Waiting until the final hours of Fiscal Year 2021, the United States Congress cleared a continuing resolution Thursday to keep the federal government running until at least December 3. The House and Senate still have not approved raising the debt ceiling, and the House has yet to act on the Senate’s bipartisan infrastructure measure.
Congress has not cleared for the president’s signature any of the 12 regular appropriations bills that fund the federal government. Without a continuing resolution, much of the federal government would have shutdown beginning Friday, October 1. The federal government operates on an October-September fiscal year.
The Senate stripped an increase to the debt limit from the original continuing resolution after Republican objections. Treasury Secretary Janet Yellen has warned Congress that her department will run out of funds by October 18 to pay debt already incurred. Yellen testified Wednesday before the House Financial Services Committee that a default would be “catastrophic for the economy and for individual families.”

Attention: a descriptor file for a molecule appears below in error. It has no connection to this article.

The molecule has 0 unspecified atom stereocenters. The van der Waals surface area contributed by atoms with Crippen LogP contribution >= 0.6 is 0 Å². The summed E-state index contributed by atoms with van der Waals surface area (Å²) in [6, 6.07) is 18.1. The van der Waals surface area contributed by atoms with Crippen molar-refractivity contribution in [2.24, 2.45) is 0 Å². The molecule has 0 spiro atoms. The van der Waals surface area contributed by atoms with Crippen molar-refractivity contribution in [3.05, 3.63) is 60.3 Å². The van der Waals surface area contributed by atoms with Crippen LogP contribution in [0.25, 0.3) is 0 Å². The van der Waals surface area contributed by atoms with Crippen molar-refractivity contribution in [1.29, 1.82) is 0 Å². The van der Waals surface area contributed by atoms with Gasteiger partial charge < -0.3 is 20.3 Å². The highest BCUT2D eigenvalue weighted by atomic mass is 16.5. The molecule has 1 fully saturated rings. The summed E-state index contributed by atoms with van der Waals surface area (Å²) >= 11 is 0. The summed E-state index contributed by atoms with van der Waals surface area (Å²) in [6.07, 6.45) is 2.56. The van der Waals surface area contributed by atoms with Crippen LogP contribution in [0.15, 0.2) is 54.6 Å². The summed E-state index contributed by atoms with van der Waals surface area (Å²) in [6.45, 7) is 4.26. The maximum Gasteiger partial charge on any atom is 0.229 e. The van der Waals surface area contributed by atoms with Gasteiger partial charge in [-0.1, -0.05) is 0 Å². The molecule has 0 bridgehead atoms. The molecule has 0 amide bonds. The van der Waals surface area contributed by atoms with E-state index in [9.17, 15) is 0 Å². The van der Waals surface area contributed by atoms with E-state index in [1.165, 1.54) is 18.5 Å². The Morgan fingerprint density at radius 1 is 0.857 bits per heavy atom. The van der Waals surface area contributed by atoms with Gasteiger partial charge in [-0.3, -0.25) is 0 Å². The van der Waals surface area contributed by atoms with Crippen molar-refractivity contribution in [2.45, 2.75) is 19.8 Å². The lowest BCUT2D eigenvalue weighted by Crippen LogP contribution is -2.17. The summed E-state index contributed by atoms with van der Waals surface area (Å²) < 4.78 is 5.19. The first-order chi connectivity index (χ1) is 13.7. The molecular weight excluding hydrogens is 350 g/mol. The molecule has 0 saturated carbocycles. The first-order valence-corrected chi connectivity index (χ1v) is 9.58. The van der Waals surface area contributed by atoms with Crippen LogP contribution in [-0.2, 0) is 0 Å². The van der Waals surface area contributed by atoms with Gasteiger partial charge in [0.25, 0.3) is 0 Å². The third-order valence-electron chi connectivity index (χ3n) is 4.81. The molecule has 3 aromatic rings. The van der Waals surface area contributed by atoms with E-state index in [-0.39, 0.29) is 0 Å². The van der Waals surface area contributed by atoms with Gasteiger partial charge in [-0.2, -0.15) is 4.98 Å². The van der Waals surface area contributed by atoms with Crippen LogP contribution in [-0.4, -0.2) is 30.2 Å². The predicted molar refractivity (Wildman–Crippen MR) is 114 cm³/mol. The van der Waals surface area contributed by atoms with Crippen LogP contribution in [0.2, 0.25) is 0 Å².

A default would tank markets and the economy and delay payments to millions of Americans, such as Social Security and child tax credits. Interest rates would increase substantially on things such as car loans and credit cards. Since 1960, Congress has adjusted the debt limit 78 times.
Similarly, the House also has yet to take up the Senate-passed $1.2 trillion Infrastructure Investment and Jobs Act. That bill would extend the authorization for surface transportation programs and invest significantly more funds in transportation, water, wastewater, and broadband projects.
House Speaker Nancy Pelosi (D-CA) reiterated that she plans for the House to vote on the infrastructure bill before surface transportation programs expire at midnight Thursday. However, intraparty disagreements over when to pass the infrastructure legislation vis-à-vis the more massive reconciliation measure has kept the speaker from bringing either to the floor.